KCSE Past Papers 2017 Biology Paper 2 (231/2)

Biology paper 2 Questions and Answers

1. The diagram below represents a nucleus.

(a) Name the structures labelled E and F.(2 marks)

(i) E– Nucleolus

F – Nuclear pore/nucleopore

(ii) State the function of F. (1 mark)

– Facilitates movement of materials in and out of the nucleus

(iii)With reference to the nucleus state one difference between an aniamal and a bacterlal cell. (1 mark)

– Nuclear material in the bacterial cell is not enclosed Within a membrane /prokaryotic, While in animal cell it is enclosed/ eukaryotic

(b) Name the plant cell organelle:

(i) That stores chlorophyll (1 mark)

– Chloroplast

(ii) responsible for intracellular digestion. (1 mark)

– Lysosome

(c) State two main functions of the vacuole in the amoeba. (2 marks)

(i) – Feeding (food vacuole)

(ii)- Osmoregulation (contractile vacuole);

(iii)- Excretion/removal of wastes

2. The table below shows variations in the form carbon (IV) oxide is transported in the blood at rest and during physical exercise.

(a) Explain why more carbon (IV) oxide is transported in the form of bicarbonate ion. (2 marks)

– Presence of carbonic anhydrase enzyme; which speeds up the conversion of carbon (IV) oxide to weak carbonic acid; which dissociates into hydrogen carbonate ion/ (HCOE) (that diffuses out of the red blood cells into the blood plasma)

(b) Account for the high total plasma content of carbon (IV) oxide during exercises. (3 marks)

– The body needs high amotmt of energy; (for the exercise/muscle activity) hence high respiration rate (more oxygen intake); releasing more carbon (IV) oxide (in the blood plasma)

(c) State how one’s involvement in the exercises affects blood pH. (2 marks)

– The high rate of respiration (during physical exercises coupled with normal cellular metabolism) results in the production of more carbon (IV) oxide/faster accumulation of lactic acid; lowering the blood plasma pH/making it more acidic (compared to when one is at rest)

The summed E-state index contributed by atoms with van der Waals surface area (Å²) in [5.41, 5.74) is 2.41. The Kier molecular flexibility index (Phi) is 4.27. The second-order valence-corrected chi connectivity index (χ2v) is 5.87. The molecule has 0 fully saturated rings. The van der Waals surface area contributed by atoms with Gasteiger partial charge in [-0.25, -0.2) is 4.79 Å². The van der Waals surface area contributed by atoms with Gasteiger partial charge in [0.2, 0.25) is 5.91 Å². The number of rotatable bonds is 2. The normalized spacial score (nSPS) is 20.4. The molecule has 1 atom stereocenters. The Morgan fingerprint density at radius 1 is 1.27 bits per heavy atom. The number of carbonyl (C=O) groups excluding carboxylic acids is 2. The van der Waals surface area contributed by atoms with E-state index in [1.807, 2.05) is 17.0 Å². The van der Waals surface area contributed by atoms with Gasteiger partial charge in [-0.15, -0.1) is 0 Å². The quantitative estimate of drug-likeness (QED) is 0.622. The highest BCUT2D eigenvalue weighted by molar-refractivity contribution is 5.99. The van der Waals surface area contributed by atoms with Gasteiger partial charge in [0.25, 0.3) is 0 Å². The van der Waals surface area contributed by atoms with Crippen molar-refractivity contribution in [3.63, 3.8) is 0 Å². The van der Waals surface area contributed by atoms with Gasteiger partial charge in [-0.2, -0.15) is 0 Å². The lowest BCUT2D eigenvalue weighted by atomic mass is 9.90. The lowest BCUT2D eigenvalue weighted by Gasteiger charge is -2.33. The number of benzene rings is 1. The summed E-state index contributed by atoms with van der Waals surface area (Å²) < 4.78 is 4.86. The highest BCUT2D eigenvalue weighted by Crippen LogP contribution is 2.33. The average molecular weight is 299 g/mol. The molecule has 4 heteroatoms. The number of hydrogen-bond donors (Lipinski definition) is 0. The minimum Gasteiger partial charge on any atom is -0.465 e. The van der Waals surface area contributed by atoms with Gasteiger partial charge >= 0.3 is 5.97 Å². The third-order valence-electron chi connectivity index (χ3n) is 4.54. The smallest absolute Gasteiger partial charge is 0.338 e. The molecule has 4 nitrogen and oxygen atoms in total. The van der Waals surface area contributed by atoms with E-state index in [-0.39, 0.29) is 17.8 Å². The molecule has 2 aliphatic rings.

(d) Name the protein responsible for the transport of carbon (IV) oxide in the blood. (1 mark)

– Haemoglobin

3. The diagram below illustrates the appearance of a plant cell after it had been put in a certain solution.

(a) Explain the appearance of the cell at the end of the treatment. (3 marks)

– The cell is turgid; its cell sap was hypeitonic (compared to the solution in which it was placed); by osmosis, water moved into the cell across its cell semi-permeable membrane, (swelling and becoming turgid)

(b) Explain the results obtained if a red blood cell is subjected to the same treatment. (3 marks)

– The red blood cell lacks the cell wall; water molecules move across its semi-permeable membrane by osmosis; into its hypertonic medimn (inside the cell),cell contents/cytoplasm swelling and bursting/ haemolyses

(c) Explain why transfusion with distilled water is not recommended for a dehydrated patient. (2 marks)

– Would haemolyse; due to lowering of the osmotic pressure of the blood below normal

4. (a) Explain how the sex of a male child is determined in human beings. (2 marks)

– Male produces sperm cells with X or Y chromosomes; if (by chance), Y chromosome containing sperm from male fuses with X chromosome containing egg from female ovum, an XY zygote results, giving rise to a male child

(b) (i) Define the term diploidy. (l mark)

– State of being/having two sets of chromosomes and therefore two copies of genes (especially in somatic/body cells)